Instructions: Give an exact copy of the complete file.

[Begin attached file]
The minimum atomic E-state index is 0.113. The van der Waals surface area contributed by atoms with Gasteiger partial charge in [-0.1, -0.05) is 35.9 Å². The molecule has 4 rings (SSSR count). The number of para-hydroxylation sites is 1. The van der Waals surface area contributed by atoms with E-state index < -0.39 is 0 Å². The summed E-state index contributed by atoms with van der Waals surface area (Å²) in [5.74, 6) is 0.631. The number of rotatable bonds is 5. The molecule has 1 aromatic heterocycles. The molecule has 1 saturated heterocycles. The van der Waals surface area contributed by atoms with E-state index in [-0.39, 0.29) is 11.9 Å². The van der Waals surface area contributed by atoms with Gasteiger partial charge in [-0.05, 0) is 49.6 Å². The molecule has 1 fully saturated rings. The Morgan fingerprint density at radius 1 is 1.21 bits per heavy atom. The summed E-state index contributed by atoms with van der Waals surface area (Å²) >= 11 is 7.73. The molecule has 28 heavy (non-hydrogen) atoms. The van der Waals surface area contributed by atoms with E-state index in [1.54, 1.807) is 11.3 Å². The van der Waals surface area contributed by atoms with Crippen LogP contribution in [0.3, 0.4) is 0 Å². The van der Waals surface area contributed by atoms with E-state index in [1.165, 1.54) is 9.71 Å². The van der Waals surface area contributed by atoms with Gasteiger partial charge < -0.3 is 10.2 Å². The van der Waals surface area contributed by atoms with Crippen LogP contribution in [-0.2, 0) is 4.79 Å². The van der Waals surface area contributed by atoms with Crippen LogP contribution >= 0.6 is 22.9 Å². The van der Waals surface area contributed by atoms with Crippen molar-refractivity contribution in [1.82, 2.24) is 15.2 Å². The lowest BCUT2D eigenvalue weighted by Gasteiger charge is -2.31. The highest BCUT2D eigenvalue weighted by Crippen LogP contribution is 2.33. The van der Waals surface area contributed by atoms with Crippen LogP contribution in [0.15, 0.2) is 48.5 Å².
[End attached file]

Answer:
The minimum atomic E-state index is 0.113. The van der Waals surface area contributed by atoms with Gasteiger partial charge in [-0.1, -0.05) is 35.9 Å². The molecule has 4 rings (SSSR count). The number of para-hydroxylation sites is 1. The van der Waals surface area contributed by atoms with E-state index < -0.39 is 0 Å². The summed E-state index contributed by atoms with van der Waals surface area (Å²) in [5.74, 6) is 0.631. The number of rotatable bonds is 5. The molecule has 1 aromatic heterocycles. The molecule has 1 saturated heterocycles. The van der Waals surface area contributed by atoms with E-state index in [-0.39, 0.29) is 11.9 Å². The van der Waals surface area contributed by atoms with Gasteiger partial charge in [-0.05, 0) is 49.6 Å². The molecule has 1 fully saturated rings. The Morgan fingerprint density at radius 1 is 1.21 bits per heavy atom. The summed E-state index contributed by atoms with van der Waals surface area (Å²) >= 11 is 7.73. The molecule has 28 heavy (non-hydrogen) atoms. The van der Waals surface area contributed by atoms with E-state index in [1.54, 1.807) is 11.3 Å². The van der Waals surface area contributed by atoms with Crippen LogP contribution in [0.3, 0.4) is 0 Å². The van der Waals surface area contributed by atoms with E-state index in [1.165, 1.54) is 9.71 Å². The van der Waals surface area contributed by atoms with Gasteiger partial charge < -0.3 is 10.2 Å². The van der Waals surface area contributed by atoms with Crippen LogP contribution in [-0.2, 0) is 4.79 Å². The van der Waals surface area contributed by atoms with Crippen LogP contribution >= 0.6 is 22.9 Å². The van der Waals surface area contributed by atoms with Crippen molar-refractivity contribution in [1.82, 2.24) is 15.2 Å². The lowest BCUT2D eigenvalue weighted by Gasteiger charge is -2.31. The highest BCUT2D eigenvalue weighted by Crippen LogP contribution is 2.33. The van der Waals surface area contributed by atoms with Crippen LogP contribution in [0.15, 0.2) is 48.5 Å².